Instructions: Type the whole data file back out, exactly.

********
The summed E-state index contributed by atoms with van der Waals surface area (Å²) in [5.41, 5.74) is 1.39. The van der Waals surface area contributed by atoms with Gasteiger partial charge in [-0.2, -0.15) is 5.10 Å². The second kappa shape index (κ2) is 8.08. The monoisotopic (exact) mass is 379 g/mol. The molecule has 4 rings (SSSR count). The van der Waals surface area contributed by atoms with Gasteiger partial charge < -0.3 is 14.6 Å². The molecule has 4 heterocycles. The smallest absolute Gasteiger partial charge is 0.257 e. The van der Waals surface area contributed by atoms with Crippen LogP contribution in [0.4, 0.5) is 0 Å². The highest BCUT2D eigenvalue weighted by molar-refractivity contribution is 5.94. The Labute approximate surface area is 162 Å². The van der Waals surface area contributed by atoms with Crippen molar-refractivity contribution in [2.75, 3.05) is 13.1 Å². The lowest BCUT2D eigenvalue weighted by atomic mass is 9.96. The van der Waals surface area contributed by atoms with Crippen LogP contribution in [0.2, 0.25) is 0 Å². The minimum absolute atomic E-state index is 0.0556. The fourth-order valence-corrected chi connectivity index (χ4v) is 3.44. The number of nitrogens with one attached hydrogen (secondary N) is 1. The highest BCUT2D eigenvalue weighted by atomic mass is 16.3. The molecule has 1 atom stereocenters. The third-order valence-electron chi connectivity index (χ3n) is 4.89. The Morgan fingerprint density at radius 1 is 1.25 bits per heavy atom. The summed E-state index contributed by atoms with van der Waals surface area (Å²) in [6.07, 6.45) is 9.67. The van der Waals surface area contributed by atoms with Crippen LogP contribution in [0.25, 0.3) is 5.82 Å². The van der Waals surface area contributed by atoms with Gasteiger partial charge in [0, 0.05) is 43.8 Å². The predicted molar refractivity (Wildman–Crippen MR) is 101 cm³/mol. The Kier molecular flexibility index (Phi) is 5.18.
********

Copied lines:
The summed E-state index contributed by atoms with van der Waals surface area (Å²) in [5.41, 5.74) is 1.39. The van der Waals surface area contributed by atoms with Gasteiger partial charge in [-0.2, -0.15) is 5.10 Å². The second kappa shape index (κ2) is 8.08. The monoisotopic (exact) mass is 379 g/mol. The molecule has 4 rings (SSSR count). The van der Waals surface area contributed by atoms with Gasteiger partial charge < -0.3 is 14.6 Å². The molecule has 4 heterocycles. The smallest absolute Gasteiger partial charge is 0.257 e. The van der Waals surface area contributed by atoms with Crippen LogP contribution in [0.4, 0.5) is 0 Å². The highest BCUT2D eigenvalue weighted by molar-refractivity contribution is 5.94. The Labute approximate surface area is 162 Å². The van der Waals surface area contributed by atoms with Crippen molar-refractivity contribution in [2.75, 3.05) is 13.1 Å². The lowest BCUT2D eigenvalue weighted by atomic mass is 9.96. The van der Waals surface area contributed by atoms with Crippen LogP contribution in [0.2, 0.25) is 0 Å². The minimum absolute atomic E-state index is 0.0556. The fourth-order valence-corrected chi connectivity index (χ4v) is 3.44. The number of nitrogens with one attached hydrogen (secondary N) is 1. The highest BCUT2D eigenvalue weighted by atomic mass is 16.3. The molecule has 1 atom stereocenters. The third-order valence-electron chi connectivity index (χ3n) is 4.89. The Morgan fingerprint density at radius 1 is 1.25 bits per heavy atom. The summed E-state index contributed by atoms with van der Waals surface area (Å²) in [6.07, 6.45) is 9.67. The van der Waals surface area contributed by atoms with Crippen LogP contribution in [0.25, 0.3) is 5.82 Å². The van der Waals surface area contributed by atoms with Gasteiger partial charge in [0, 0.05) is 43.8 Å². The predicted molar refractivity (Wildman–Crippen MR) is 101 cm³/mol. The Kier molecular flexibility index (Phi) is 5.18.